Transverse Waves Simulation


Q1) The distance between adjacent peaks in the direction of travel for a transverse wave is its

A. frequency.
B. period. 
C. wavelength.
D. amplitude.

Answer) C.
The wavelength of a transverse wave is also the distance between adjacent troughs, or between any adjacent identical parts of the waveform.

Q2) The vibrations along a transverse wave move in a direction

A. along the wave.
B. perpendicular to the wave.
C. Both A and B.
D. Neither A nor B.

Answer) B. 
The vibrations in a longitudinal wave, in contrast, are along (or parallel to) the direction of wave travel.

Transverse Wave Simulation

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Mechanical Waves
You have learned how Newton’s laws of motion and conservation of energy principles govern the behavior of particles. These laws also govern the motion of waves. There are many kinds of waves. All kinds of waves transmit energy, including the waves you cannot see, such as the sound waves you create when you speak and the light waves that reflect from the leaves on the trees.

Transverse waves 
A wave is a rhythmic disturbance that carries energy through matter or space. Water waves, sound waves, and the waves that travel down a rope or spring are types of mechanical waves.
Mechanical waves require a medium. Water, air, ropes, or springs are the materials that carry the energy of mechanical waves. Other kinds of waves, including electromagnetic waves and matter waves, will be described in later chapters. Because many of these waves cannot be directly observed, mechanical waves can serve as models for their study.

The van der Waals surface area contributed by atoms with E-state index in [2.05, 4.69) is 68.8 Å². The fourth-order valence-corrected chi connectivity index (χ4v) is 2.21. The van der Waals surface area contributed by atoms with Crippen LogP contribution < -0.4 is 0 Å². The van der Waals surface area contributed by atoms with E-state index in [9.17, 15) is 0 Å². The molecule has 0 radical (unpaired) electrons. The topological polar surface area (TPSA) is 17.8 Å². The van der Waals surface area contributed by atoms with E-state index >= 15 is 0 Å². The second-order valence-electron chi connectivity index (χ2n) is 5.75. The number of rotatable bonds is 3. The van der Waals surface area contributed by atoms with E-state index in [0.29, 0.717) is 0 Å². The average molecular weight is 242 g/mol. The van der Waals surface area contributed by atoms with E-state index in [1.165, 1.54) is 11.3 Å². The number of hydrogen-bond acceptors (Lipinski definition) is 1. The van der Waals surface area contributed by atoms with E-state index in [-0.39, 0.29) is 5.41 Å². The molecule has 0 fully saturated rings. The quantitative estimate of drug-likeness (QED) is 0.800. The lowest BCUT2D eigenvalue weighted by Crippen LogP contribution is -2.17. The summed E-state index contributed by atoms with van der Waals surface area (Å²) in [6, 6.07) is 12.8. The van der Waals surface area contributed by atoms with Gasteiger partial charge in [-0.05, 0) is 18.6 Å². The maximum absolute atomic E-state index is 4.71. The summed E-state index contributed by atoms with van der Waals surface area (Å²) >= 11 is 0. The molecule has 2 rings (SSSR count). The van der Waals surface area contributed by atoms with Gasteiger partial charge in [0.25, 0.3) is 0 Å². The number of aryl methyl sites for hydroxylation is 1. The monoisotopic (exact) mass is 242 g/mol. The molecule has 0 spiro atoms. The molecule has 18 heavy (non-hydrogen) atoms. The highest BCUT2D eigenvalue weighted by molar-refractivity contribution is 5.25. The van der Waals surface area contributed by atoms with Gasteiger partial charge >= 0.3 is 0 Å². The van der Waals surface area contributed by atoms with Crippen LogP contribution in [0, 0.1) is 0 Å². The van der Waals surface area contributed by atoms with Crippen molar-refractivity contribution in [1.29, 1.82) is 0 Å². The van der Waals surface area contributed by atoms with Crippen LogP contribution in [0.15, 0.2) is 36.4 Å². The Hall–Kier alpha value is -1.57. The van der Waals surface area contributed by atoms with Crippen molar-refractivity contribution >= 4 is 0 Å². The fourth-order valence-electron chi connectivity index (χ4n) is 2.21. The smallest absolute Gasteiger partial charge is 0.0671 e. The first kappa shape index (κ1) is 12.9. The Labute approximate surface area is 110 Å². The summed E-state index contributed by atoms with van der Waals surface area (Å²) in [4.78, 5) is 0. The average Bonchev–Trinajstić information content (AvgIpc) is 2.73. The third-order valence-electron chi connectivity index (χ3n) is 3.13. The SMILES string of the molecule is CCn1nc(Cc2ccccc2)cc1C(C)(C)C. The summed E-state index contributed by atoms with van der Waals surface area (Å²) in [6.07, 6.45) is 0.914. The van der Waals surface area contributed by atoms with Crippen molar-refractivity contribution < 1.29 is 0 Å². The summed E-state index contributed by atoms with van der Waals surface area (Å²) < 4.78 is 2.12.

FIGURE 14–1 A quick shake of a rope sends out wave pulses in both directions.

The two disturbances that go down the rope shown in Figure 14–1 are called wave pulses. A wave pulse is a single bump or disturbance that travels through a medium. If the person continues to move the rope up and down, a continuous wave is generated. Notice that the rope is disturbed in the vertical direction, but the pulse travels horizontally.
This wave motion is called a transverse wave. A transverse wave is a wave that vibrates perpendicular to the direction of wave motion.
FIGURE 14–4 These two photographs were taken 0.20 s apart. During that time, the crest moved 0.80 m. The velocity of the wave is 4.0 m/s.

Speed and amplitude 
How fast does a wave move? The speed of the pulse shown in Figure 14–4 can be found in the same way in which you would determine the speed of a moving car. First, you measure the displacement of the wave peak, $\Delta d$; then you divide this by the time interval, $\Delta t$, to find the speed, as shown by $\Delta v = \Delta d/ \Delta t$. The speed of a continuous wave, can be found the same way. For most mechanical waves, both transverse and longitudinal, the speed depends only on the medium through which the waves move.
How does the pulse generated by gently shaking a rope differ from the pulse produced by a violent shake? The difference is similar to the difference between a ripple in a pond and a tidal wave. They have different amplitudes. The amplitude of a wave is its maximum displacement from its position of rest, or equilibrium. Two similar waves having different amplitudes are shown in Figure 14–5.